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14 September 2008

Getting tied up in Knotweed

We have been invaded, but it is almost unnoticed by most of the people it is affecting.
Japanese Knotweed is a bamboo-like plant that can grow to 2-3 metres tall, has broad leaves and spreads, and spreads, ... and spreads. For the record, it is not bamboo and it can be very damaging.

The key problem it poses is that the roots and stalks are very strong, and the large leaves are slow to break down.

Plants push up through pipes, concrete and around flagstones, breaking up the structures on the way and undermining foundations of walls as well as breaking pipes. Above ground, one plant keeps growing and spreading in a way that prevents other native plants from growing by reducing light and creating a layer that stops other seeds from getting established.

Like many other invasive species, such as the Ringnecked Parakeet or the American Bullfrog, it was originally brought it for 'ornamental' reasons, in this case from Japan, without a thought for the potential effect. Now it affects pretty much all parts of the UK.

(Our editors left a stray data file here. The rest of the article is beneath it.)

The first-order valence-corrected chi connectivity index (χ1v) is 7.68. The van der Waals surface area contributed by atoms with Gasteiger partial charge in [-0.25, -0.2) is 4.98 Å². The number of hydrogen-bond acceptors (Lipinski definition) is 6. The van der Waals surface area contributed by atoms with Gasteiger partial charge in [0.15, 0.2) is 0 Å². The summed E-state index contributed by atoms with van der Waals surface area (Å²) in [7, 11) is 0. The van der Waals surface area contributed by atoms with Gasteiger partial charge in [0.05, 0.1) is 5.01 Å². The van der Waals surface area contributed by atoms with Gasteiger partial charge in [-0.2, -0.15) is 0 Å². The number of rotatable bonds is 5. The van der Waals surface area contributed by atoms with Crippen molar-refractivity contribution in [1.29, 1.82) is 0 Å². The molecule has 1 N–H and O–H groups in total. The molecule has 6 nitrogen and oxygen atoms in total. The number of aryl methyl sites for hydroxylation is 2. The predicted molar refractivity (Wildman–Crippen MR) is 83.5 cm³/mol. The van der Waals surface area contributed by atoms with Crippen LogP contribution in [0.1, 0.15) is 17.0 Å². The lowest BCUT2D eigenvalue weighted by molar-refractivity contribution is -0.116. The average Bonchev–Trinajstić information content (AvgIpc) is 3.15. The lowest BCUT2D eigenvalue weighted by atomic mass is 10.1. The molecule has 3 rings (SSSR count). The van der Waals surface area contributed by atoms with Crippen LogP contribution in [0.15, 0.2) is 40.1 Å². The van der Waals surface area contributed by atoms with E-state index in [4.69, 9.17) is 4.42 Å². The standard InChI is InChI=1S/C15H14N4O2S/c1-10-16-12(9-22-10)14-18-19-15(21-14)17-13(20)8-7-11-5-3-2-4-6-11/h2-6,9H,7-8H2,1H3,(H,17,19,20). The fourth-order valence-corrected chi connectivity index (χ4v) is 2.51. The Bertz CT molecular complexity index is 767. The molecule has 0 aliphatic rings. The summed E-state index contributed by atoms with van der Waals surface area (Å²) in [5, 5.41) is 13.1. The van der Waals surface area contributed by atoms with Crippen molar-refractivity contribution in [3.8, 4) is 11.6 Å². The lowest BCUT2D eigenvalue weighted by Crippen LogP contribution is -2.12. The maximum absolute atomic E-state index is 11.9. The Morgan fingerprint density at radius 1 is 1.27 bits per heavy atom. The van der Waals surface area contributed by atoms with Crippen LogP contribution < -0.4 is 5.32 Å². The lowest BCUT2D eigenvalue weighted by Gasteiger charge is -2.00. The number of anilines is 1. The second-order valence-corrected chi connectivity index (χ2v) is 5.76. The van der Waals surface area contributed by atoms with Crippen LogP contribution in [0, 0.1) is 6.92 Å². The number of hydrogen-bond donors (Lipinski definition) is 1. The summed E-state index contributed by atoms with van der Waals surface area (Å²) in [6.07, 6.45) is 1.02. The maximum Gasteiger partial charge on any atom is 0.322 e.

In Forest Hill, the Japanese Knotweed plant can be found in many places, including in a large mass along the sides of the railway on Stanstead Road. You can also see how invasive it is on the pavements and drives on the corner of Devonshire Rd and Waldram Crescent - where it was potentially responsible for what seemed like a permanent and rather dangerous leak this winter.
This plant spreads vegetatively, in other words it spreads from cuttings of the roots of other plants, and not by seed. It is, in fact, one single female plant that has spread along waterways, railway cuttings and spreading of soil waste.

It takes only the tiniest fragment of root for it to regrow. That makes it very hard to eradicate as it is almost impossible to ensure you remove all root fragments. Treatment with glyphosate on the leaves of young plants has some effect; older plants might require an injection directly into the stem. Nonchemical treatments are being developed, but short of removing, and safely disposing of, many cubic metres of soil from your garden, it is probably not yet possible.

Why should we care? Any invasive species threatens natural habitats and therefore native species. This one also threatens our property. At the moment, the level of our problem here in SE23 is small, but it could potentially get much worse and public awareness is very important.

We must all do our bit to help each other as plants in one garden can easily spread to neighbours' land. We also need to encourage the Council to deal with public areas.

You have been warned!
Read more here: http://bit.ly/japanese_knotweed
Photo from http://www.flickr.com/photos/srcosmo/169318031/

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